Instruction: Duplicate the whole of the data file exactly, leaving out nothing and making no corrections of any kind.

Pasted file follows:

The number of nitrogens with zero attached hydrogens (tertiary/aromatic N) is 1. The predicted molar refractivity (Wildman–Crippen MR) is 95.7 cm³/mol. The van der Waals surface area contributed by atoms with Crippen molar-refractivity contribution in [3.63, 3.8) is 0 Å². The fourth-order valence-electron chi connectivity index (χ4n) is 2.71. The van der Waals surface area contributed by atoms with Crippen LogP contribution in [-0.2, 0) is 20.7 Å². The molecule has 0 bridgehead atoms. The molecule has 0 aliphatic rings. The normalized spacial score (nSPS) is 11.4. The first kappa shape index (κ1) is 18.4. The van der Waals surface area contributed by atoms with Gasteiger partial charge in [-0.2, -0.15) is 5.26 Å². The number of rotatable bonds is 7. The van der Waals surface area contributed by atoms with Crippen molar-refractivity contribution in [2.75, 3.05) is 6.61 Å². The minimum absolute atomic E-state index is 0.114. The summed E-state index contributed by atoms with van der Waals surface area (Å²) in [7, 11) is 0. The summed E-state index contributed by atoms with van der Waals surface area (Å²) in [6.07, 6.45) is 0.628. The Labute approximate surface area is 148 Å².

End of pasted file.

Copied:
The number of nitrogens with zero attached hydrogens (tertiary/aromatic N) is 1. The predicted molar refractivity (Wildman–Crippen MR) is 95.7 cm³/mol. The van der Waals surface area contributed by atoms with Crippen molar-refractivity contribution in [3.63, 3.8) is 0 Å². The fourth-order valence-electron chi connectivity index (χ4n) is 2.71. The van der Waals surface area contributed by atoms with Crippen LogP contribution in [-0.2, 0) is 20.7 Å². The molecule has 0 bridgehead atoms. The molecule has 0 aliphatic rings. The normalized spacial score (nSPS) is 11.4. The first kappa shape index (κ1) is 18.4. The van der Waals surface area contributed by atoms with Gasteiger partial charge in [-0.2, -0.15) is 5.26 Å². The number of rotatable bonds is 7. The van der Waals surface area contributed by atoms with Crippen molar-refractivity contribution in [2.75, 3.05) is 6.61 Å². The minimum absolute atomic E-state index is 0.114. The summed E-state index contributed by atoms with van der Waals surface area (Å²) in [7, 11) is 0. The summed E-state index contributed by atoms with van der Waals surface area (Å²) in [6.07, 6.45) is 0.628. The Labute approximate surface area is 148 Å².